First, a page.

Natural Resources Defense Council
The wires business goes up for grabs as California opens its landmark case on distributed generation.
Jay Morse has studied distributed generation for the past seven years. Today, as an engineer and policy analyst on regulatory transition and market development issues for the California PUC's Office of Ratepayer Advocates, he sits in the eye of the storm. Technology is busting out all over, says Morse, who calls himself the "godfather" of DG in California's electric restructuring.
As utility takeovers break new ground, the FERC ponders proposed rules, perhaps already out of date.
A year ago, when U.S. Antitrust Czar Joel Klein talked of a "window of opportunity" for electric utility mergers, he didn't predict when it would close.
And it hasn't yet.
In the 12 months leading up to January 1998, when Klein had addressed the Federal Energy Regulatory Commission through its "Distinguished Speakers" series, only the ill-timed Primergy deal had been turned down. The next year, 1998, would prove no different.
Public power is competitive power, and that keeps IOUs on their toes.
There they go again. You know who I mean, the critics who fear us in a competitive electric utility environment, or who oppose, for ideological reasons, government involvement in the power business.
Charles E. Bayless, in his article "Time's Up for Public Power" (Public Utilities Fortnightly, July 1, 1998), offered up just the latest of these below-the-belt blows.
It's tempting to respond in kind to these critics. Why? Because they torture the facts and distort the record.
States earmark millions to fund solar projects via system benefits charges.
Making solar power a realistic choice for electric consumers is a burgeoning issue for state utility regulators. As part of electric restructuring, regulators are trying to finance the costs of solar installations.
Key to delivering commercial, on-grid solar power to new markets are state efforts, partnered with other government and industry actions. So far, the system benefits charge, or SBC, is the primary short-term incentive to develop solar, wind, biomass and other renewable resources.
William Catacosinos has resigned as chairman of MarketSpan Corp., the utility formed to replace the troubled Long Island Lighting Co. Catacosinos is under investigation by the New York attorney general due to a $42-million severance payment as part of the buyout of LILCO by the New York government-run Long Island Power Authority (see Public Utilities Fortnightly, August 1998, p.28).
SCT Utility Systems Inc., signed a software and services agreement worth about $13 million with the city of Seattle for the BANNER Customer Management System.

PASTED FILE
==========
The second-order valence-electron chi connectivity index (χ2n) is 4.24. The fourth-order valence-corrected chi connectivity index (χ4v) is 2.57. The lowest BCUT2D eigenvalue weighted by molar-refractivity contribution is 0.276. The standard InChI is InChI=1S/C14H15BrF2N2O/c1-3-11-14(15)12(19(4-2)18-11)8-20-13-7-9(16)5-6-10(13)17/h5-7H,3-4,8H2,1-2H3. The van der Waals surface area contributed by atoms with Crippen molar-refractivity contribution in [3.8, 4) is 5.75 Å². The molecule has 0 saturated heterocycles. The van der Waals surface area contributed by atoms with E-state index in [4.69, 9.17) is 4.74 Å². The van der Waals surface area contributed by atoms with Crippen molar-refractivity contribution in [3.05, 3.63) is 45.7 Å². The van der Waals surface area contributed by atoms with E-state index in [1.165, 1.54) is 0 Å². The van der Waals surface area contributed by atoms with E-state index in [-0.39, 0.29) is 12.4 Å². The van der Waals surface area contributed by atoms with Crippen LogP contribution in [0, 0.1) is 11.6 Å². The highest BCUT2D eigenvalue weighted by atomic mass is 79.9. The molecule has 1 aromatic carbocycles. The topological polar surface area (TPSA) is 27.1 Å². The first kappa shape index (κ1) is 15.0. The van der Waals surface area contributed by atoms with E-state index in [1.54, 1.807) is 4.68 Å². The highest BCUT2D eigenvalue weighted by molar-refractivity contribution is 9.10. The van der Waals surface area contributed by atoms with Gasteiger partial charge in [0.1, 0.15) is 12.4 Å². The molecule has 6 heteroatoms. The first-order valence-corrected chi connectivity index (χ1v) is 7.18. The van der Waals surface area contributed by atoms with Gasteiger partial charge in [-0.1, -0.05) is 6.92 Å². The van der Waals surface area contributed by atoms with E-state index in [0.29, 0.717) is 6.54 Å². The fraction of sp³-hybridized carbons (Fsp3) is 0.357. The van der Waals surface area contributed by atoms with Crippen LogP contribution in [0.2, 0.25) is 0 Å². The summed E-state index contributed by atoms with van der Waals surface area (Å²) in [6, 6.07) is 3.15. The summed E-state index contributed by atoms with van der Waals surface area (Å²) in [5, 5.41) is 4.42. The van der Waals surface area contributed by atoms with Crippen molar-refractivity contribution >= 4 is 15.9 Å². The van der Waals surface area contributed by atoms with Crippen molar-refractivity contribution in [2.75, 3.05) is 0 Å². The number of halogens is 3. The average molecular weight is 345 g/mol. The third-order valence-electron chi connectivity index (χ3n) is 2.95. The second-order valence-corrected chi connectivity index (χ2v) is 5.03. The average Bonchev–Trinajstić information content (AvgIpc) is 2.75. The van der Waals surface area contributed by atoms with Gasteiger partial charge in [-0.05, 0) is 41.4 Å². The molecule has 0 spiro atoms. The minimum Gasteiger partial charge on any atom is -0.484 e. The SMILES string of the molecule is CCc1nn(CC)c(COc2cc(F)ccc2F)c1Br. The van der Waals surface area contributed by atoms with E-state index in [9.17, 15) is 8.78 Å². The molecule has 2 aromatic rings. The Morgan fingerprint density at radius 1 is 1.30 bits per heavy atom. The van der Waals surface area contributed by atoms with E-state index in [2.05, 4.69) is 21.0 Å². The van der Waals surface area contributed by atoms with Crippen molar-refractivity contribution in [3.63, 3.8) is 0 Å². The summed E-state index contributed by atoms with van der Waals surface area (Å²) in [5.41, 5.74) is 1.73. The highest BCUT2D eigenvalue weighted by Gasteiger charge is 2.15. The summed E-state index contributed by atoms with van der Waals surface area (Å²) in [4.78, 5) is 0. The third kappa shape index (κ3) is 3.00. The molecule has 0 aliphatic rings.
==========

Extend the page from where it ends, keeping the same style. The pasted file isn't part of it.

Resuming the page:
DEREGULATION PRESENTS WHAT IS PERHAPS THE BEST opportunity yet for renewables to stake a lasting claim in the electricity market.
Since most energy from renewable sources still isn't priced competitively with fossil-fueled technologies, many restructuring proposals at state and federal levels include various support mechanisms intended to drive down the renewable generation costs. The initial added expense is a necessary trade-off, advocates say, for the resulting reductions in emissions and energy price volatility.
NERC Assessments are Fine, but DOE Task Force Gets Last Word
Go figure. Plans to shut down nuclear generation in Ontario should not affect electricity supplies this winter within the United States, despite early rumors of chaos and rising natural gas prices. However, an unexpected slowdown in coal delivery by some U.S. railroads has "seriously reduced" on-site stockpiles of coal at some generating plants in three regional reliability councils - ERCOT, SERC and SPP - particularly those dependent on coal from the Powder River Basin in Wyoming.
QUESTION: WHAT DO JOHN ANDERSON (ELCON),
Karl Stahlkopf (EPRI) and Matthew Holden (former commissioner at the FERC) have in common that may affect the course of electric restructuring?
Answer: Each belongs to Phil Sharp's task force on electric system reliability, and each embodies a different set of needs and aspirations, making it quite unlikely that we'll see agreement any time soon on what Congress or the Clinton Administration should do to reform the system.
Former Energy Secretary Hazel O'Leary announced the Task Force on Electric System Reliability last year.
EPA Proposal Has IOUs Fuming
Electric utilities single-handedly to reduce smog.
MIDWEST AND OHIO VALLEY STATES ARE EXPECTED to get hit hardest by the Environmental Protection Agency's proposal to reduce smog.
Ohio, for example, is home to American Electric Power, one of the biggest contributors of NOx emissions at nearly a half million pounds per year (see chart).
The EPA proposed Oct. 10 that 22 states reduce nitrogen oxide (em a key element of smog (em citing electric utilities as the main source.